Mimaroglu, Ilhan Kemaleddin

views updated

Mimaroglu, Ilhan Kemaleddin

Mimaroglu, Ilhan Kemaleddin, Turkish composer and writer on music; b. Constantinople, March 11, 1926. He studied law at the Univ. of Ankara. In 1955 he traveled to the U.S. on a Rockefeller fellowship, and settled in N.Y., where he studied theory with Jack Beeson and Chou Wen-Chung, musicology with Lang, and electronic music with Ussachevsky at Columbia Univ. He also took lessons in modern composition with Wolpe, and received inspiring advice from Varèse. He was subsequently a recipient of a Guggenheim fellowship (1971–72). He publ. several books in Turkish. In 1963 he began his association with the Columbia-Princeton Electronic Music Center, where he composed most of his electronic works, among them Le Tombeau d’Edgar Poe (1964), Anacolutha (1965), Preludes for Magnetic Tape (1966–76), Wings of the Delirious Demon (1969), and music for Jean Dubuffet’s Coucou Bazar (1973). He developed compositional methods viewing electronic music in a parallel to cinema, resulting in works for tape in which recorded performance dominates individual rendition. Concurrently, he displayed a growing political awareness in his choice of texts, conveying messages of New Left persuasion in such works as Sing Me a Song of Songmy, a protest chant against the war in Vietnam (1971), Tract (1972–74), To Kill a Sunrise (1974), and String Quartet No. 4 with Voice obbligato on poems by Nâzim Hikmet (1978). Other works include Pieces sentimentales for Piano (1957); Music Plus 1 for Violin and Tape (1970); Still Life 1980 for Cello and Tape (1983); Immolation Scene for Voice and Tape (1983); Valses ignobles et sentencieuses for Piano (1984). He destroyed all of his non-performed compositions, as well as those not recorded for posterity within a year of completion. Since the late 1980s he has been working on a documentary film in which various composers respond to his question dealing with the condition of the contemporary composer in a cultural environment dominated by commercial determinants.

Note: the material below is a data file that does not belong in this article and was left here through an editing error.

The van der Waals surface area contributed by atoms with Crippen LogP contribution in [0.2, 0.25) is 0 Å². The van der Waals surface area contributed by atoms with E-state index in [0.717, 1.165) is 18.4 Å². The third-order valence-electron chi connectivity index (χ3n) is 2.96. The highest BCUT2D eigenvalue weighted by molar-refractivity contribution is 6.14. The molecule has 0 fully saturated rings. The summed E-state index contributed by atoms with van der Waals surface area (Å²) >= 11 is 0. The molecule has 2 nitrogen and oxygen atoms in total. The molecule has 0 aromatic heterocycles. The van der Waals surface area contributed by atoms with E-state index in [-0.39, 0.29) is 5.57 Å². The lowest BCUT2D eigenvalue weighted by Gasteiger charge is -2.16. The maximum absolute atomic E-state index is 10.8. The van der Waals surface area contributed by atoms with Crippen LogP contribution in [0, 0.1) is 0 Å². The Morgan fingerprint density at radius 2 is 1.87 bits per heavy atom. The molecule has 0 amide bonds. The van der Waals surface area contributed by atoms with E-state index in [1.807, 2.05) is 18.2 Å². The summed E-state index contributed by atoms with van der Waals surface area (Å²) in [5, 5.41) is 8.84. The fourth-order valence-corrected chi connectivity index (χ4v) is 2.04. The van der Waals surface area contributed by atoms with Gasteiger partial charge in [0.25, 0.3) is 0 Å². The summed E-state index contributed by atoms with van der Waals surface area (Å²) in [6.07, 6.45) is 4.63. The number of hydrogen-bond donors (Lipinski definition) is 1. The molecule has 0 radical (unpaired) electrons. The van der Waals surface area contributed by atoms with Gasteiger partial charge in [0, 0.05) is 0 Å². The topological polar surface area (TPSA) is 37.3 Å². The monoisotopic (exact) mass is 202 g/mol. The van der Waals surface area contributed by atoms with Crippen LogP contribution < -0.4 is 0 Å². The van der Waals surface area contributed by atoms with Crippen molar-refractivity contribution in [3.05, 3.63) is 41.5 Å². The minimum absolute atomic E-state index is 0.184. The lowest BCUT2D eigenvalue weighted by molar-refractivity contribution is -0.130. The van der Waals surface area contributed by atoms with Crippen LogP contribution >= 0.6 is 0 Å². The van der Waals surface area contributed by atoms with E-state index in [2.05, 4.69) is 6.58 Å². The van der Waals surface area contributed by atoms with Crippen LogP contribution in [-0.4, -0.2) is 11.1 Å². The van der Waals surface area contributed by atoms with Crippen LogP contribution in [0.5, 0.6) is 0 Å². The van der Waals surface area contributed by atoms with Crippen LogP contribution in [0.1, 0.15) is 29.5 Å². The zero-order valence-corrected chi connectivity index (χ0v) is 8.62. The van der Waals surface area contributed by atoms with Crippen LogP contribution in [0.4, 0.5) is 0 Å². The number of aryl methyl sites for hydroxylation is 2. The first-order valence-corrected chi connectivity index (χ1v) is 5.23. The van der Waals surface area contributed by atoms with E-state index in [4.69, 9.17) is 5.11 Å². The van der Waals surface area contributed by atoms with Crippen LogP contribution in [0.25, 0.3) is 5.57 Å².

—Nicolas Slonimsky/Laura Kuhn/Dennis McIntire

About this article

Mimaroglu, Ilhan Kemaleddin

Updated About encyclopedia.com content Print Article Share Article